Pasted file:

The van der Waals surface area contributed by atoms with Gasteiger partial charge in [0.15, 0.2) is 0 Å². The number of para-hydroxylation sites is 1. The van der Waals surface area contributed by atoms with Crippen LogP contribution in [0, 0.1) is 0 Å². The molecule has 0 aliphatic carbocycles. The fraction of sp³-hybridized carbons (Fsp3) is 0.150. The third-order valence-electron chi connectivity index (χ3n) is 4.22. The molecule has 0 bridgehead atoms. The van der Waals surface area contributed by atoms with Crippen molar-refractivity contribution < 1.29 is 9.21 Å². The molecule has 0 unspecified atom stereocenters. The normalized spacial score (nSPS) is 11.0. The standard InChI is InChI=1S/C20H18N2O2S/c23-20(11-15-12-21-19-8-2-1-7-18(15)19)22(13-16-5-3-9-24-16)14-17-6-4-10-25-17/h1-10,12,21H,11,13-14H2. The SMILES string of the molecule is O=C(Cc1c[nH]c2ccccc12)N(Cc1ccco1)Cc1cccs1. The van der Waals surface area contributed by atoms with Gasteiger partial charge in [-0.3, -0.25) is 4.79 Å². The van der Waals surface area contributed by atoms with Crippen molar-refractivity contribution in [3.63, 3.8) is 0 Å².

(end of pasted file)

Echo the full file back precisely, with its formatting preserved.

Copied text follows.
The van der Waals surface area contributed by atoms with Gasteiger partial charge in [0.15, 0.2) is 0 Å². The number of para-hydroxylation sites is 1. The van der Waals surface area contributed by atoms with Crippen LogP contribution in [0, 0.1) is 0 Å². The molecule has 0 aliphatic carbocycles. The fraction of sp³-hybridized carbons (Fsp3) is 0.150. The third-order valence-electron chi connectivity index (χ3n) is 4.22. The molecule has 0 bridgehead atoms. The van der Waals surface area contributed by atoms with Crippen molar-refractivity contribution < 1.29 is 9.21 Å². The molecule has 0 unspecified atom stereocenters. The normalized spacial score (nSPS) is 11.0. The standard InChI is InChI=1S/C20H18N2O2S/c23-20(11-15-12-21-19-8-2-1-7-18(15)19)22(13-16-5-3-9-24-16)14-17-6-4-10-25-17/h1-10,12,21H,11,13-14H2. The SMILES string of the molecule is O=C(Cc1c[nH]c2ccccc12)N(Cc1ccco1)Cc1cccs1. The van der Waals surface area contributed by atoms with Gasteiger partial charge in [-0.3, -0.25) is 4.79 Å². The van der Waals surface area contributed by atoms with Crippen molar-refractivity contribution in [3.63, 3.8) is 0 Å².